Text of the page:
Electron spin resonance of single iron phthalocyanine molecules and role of their non-localized spins in magnetic interactions
NOVEMBER 11, 2021
Xue Zhang, Christoph Wolf, Yu Wang, Hervé Aubin, Tobias Bilgeri, Philip Willke, Andreas J. Heinrich & Taeyoung Choi
Electron spin resonance technique have been a crucial tool to investigate chemical and electronic structure of materials with unpaired spins. In recent years, a newly developed ESR-STM has been a powerful tool to coherently drive individual atom spins on surfaces. We have extended this technique to investigate a broader class of matter - molecules and for the first time, we successfully drive a spin from individual FePC molecules and further find that the molecular ligand plays important role for spin-spin exchange interaction. This result may open up the door to directly image spin distribution of molecules and to utilize spin-spin interaction between molecules for molecule-based quantum technology.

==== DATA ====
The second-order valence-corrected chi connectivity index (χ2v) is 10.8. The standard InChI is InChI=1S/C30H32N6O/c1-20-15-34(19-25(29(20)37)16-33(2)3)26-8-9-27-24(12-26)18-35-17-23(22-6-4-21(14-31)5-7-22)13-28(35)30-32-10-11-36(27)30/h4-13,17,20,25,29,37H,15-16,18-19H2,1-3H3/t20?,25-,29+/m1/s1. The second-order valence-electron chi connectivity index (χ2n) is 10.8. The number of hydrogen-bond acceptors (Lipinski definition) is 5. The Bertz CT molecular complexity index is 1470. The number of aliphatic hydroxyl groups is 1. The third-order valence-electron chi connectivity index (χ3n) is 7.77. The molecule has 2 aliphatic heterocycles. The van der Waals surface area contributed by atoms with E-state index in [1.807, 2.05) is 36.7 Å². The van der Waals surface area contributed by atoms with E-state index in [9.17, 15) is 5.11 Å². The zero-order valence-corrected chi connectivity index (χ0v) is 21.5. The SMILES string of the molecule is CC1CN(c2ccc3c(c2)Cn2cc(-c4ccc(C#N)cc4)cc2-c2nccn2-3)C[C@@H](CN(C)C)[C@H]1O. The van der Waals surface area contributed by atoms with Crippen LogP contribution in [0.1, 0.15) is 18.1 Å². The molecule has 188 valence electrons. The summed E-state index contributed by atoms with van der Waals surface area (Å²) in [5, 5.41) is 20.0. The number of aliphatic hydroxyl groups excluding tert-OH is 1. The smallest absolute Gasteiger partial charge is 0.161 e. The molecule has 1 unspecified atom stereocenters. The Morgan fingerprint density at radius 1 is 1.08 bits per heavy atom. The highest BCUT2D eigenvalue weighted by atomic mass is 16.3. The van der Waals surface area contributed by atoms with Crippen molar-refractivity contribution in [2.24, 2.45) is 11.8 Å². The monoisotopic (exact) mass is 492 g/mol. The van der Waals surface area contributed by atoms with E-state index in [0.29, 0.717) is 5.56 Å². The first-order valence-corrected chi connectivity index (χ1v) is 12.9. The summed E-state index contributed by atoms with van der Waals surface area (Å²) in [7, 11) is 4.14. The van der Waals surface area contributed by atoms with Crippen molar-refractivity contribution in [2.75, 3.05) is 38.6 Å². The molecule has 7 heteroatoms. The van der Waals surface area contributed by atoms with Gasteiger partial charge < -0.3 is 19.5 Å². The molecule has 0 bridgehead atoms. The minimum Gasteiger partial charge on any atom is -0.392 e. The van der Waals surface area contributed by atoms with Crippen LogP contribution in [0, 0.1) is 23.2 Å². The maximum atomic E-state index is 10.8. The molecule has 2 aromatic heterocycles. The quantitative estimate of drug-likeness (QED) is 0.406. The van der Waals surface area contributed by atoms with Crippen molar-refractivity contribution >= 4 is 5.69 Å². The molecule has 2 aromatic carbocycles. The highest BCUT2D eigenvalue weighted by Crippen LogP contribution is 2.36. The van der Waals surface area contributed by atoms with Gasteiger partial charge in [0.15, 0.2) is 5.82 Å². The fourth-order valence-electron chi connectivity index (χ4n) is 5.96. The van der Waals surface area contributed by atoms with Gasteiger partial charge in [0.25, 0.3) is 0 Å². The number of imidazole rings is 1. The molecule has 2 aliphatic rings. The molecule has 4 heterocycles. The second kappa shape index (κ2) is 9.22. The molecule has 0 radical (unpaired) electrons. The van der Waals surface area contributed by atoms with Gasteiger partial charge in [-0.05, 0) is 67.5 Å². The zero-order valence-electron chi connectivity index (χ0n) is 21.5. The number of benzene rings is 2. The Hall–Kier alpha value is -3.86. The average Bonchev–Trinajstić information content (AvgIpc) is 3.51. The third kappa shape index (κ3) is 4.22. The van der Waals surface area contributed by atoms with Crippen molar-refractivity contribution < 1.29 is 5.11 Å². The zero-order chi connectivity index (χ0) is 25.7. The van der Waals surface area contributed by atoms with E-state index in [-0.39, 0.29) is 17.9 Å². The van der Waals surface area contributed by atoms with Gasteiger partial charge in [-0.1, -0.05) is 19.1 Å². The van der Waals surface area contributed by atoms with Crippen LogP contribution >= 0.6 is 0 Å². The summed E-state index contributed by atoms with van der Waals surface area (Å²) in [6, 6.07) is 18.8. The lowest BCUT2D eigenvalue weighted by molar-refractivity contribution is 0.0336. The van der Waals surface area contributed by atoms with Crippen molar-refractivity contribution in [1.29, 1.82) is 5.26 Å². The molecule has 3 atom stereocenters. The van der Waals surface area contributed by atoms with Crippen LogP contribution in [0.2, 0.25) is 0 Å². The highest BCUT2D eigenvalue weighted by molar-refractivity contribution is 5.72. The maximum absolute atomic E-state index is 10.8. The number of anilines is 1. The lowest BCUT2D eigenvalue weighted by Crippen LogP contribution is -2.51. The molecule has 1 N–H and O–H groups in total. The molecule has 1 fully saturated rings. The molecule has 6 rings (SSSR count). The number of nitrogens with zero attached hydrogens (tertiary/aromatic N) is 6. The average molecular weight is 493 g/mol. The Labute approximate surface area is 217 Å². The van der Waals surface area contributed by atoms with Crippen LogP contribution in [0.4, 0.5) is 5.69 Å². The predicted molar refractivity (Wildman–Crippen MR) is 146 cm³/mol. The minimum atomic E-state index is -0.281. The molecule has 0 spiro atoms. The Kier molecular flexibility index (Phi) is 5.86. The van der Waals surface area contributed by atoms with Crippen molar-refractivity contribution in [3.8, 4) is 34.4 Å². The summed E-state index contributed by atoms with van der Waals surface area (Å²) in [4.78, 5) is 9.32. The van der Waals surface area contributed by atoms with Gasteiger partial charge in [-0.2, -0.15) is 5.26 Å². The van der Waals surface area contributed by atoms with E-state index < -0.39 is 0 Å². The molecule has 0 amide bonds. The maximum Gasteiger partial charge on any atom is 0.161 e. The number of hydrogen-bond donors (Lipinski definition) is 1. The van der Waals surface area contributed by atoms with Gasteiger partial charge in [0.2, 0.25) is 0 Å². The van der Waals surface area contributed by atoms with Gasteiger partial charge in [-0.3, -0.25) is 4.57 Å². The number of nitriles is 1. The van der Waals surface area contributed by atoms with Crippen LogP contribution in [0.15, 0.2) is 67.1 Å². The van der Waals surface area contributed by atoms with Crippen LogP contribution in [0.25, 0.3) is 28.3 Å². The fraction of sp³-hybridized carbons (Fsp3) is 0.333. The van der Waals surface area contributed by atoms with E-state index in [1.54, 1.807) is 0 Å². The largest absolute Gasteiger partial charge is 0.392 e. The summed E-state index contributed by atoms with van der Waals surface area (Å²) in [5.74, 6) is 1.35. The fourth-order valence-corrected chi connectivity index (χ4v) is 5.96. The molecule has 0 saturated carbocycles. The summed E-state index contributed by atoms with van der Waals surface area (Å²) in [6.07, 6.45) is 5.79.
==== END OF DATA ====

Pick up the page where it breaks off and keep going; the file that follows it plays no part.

Electron spin resonance (ESR) spectroscopy is a crucial tool, through spin labelling, in investigations of the chemical structure of materials and of the electronic structure of materials associated with unpaired spins. ESR spectra measured in molecular systems, however, are established on large ensembles of spins and usually require a complicated structural analysis. Recently, the combination of scanning tunnelling microscopy with ESR has proved to be a powerful tool to image and coherently control individual atomic spins on surfaces. Here we extend this technique to single coordination complexes—iron phthalocyanines (FePc)—and investigate the magnetic interactions between their molecular spin with either another molecular spin (in FePc–FePc dimers) or an atomic spin (in FePc–Ti pairs). We show that the molecular spin density of FePc is both localized at the central Fe atom and also distributed to the ligands (Pc), which yields a strongly molecular-geometry-dependent exchange coupling.